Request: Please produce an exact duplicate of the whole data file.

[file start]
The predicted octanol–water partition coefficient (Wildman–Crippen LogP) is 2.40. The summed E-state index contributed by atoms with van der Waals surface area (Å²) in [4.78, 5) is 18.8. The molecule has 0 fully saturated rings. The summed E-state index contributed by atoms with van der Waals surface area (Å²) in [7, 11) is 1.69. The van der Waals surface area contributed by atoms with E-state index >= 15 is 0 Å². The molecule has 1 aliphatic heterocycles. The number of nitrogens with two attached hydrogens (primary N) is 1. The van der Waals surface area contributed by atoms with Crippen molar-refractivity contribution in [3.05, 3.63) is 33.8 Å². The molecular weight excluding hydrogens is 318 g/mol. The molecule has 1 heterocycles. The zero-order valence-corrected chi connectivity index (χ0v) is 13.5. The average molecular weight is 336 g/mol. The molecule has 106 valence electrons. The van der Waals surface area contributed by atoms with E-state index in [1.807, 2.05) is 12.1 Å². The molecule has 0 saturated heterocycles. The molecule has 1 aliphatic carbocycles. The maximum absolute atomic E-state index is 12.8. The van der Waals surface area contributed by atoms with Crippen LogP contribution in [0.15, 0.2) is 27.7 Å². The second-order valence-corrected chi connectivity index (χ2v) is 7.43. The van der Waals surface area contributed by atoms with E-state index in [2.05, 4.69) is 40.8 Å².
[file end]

The predicted octanol–water partition coefficient (Wildman–Crippen LogP) is 2.40. The summed E-state index contributed by atoms with van der Waals surface area (Å²) in [4.78, 5) is 18.8. The molecule has 0 fully saturated rings. The summed E-state index contributed by atoms with van der Waals surface area (Å²) in [7, 11) is 1.69. The van der Waals surface area contributed by atoms with E-state index >= 15 is 0 Å². The molecule has 1 aliphatic heterocycles. The number of nitrogens with two attached hydrogens (primary N) is 1. The van der Waals surface area contributed by atoms with Crippen molar-refractivity contribution in [3.05, 3.63) is 33.8 Å². The molecular weight excluding hydrogens is 318 g/mol. The molecule has 1 heterocycles. The zero-order valence-corrected chi connectivity index (χ0v) is 13.5. The average molecular weight is 336 g/mol. The molecule has 106 valence electrons. The van der Waals surface area contributed by atoms with E-state index in [1.807, 2.05) is 12.1 Å². The molecule has 0 saturated heterocycles. The molecule has 1 aliphatic carbocycles. The maximum absolute atomic E-state index is 12.8. The van der Waals surface area contributed by atoms with Crippen LogP contribution in [0.15, 0.2) is 27.7 Å². The second-order valence-corrected chi connectivity index (χ2v) is 7.43. The van der Waals surface area contributed by atoms with E-state index in [2.05, 4.69) is 40.8 Å².